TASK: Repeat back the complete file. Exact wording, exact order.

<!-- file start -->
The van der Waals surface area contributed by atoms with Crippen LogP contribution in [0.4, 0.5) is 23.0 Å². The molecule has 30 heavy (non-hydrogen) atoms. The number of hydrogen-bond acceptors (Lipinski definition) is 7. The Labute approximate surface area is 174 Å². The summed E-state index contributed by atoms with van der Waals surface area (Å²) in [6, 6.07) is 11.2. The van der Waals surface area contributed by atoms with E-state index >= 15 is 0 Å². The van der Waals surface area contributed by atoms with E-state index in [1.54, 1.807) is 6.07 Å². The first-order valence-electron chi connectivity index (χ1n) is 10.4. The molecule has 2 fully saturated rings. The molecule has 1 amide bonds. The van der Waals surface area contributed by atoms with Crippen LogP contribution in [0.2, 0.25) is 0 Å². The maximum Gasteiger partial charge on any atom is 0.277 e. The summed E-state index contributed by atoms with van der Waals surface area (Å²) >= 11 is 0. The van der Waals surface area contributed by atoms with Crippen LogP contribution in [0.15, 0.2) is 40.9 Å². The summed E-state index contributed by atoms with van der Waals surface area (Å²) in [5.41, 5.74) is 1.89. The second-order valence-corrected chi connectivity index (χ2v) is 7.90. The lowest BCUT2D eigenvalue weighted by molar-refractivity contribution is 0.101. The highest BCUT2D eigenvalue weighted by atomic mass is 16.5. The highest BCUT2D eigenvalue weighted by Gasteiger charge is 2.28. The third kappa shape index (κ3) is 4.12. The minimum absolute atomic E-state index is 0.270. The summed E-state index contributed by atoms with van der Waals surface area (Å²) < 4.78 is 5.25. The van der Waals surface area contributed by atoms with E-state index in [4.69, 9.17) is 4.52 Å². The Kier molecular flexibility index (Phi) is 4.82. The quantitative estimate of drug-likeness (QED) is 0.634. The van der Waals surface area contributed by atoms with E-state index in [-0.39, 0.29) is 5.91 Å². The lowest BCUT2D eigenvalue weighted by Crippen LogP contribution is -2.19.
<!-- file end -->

The van der Waals surface area contributed by atoms with Crippen LogP contribution in [0.4, 0.5) is 23.0 Å². The molecule has 30 heavy (non-hydrogen) atoms. The number of hydrogen-bond acceptors (Lipinski definition) is 7. The Labute approximate surface area is 174 Å². The summed E-state index contributed by atoms with van der Waals surface area (Å²) in [6, 6.07) is 11.2. The van der Waals surface area contributed by atoms with E-state index >= 15 is 0 Å². The van der Waals surface area contributed by atoms with E-state index in [1.54, 1.807) is 6.07 Å². The first-order valence-electron chi connectivity index (χ1n) is 10.4. The molecule has 2 fully saturated rings. The molecule has 1 amide bonds. The van der Waals surface area contributed by atoms with Crippen LogP contribution in [0.2, 0.25) is 0 Å². The maximum Gasteiger partial charge on any atom is 0.277 e. The summed E-state index contributed by atoms with van der Waals surface area (Å²) >= 11 is 0. The van der Waals surface area contributed by atoms with Crippen LogP contribution in [0.15, 0.2) is 40.9 Å². The summed E-state index contributed by atoms with van der Waals surface area (Å²) in [5.41, 5.74) is 1.89. The second-order valence-corrected chi connectivity index (χ2v) is 7.90. The lowest BCUT2D eigenvalue weighted by molar-refractivity contribution is 0.101. The highest BCUT2D eigenvalue weighted by atomic mass is 16.5. The highest BCUT2D eigenvalue weighted by Gasteiger charge is 2.28. The third kappa shape index (κ3) is 4.12. The minimum absolute atomic E-state index is 0.270. The summed E-state index contributed by atoms with van der Waals surface area (Å²) < 4.78 is 5.25. The van der Waals surface area contributed by atoms with E-state index in [4.69, 9.17) is 4.52 Å². The Kier molecular flexibility index (Phi) is 4.82. The quantitative estimate of drug-likeness (QED) is 0.634. The van der Waals surface area contributed by atoms with E-state index in [-0.39, 0.29) is 5.91 Å². The lowest BCUT2D eigenvalue weighted by Crippen LogP contribution is -2.19.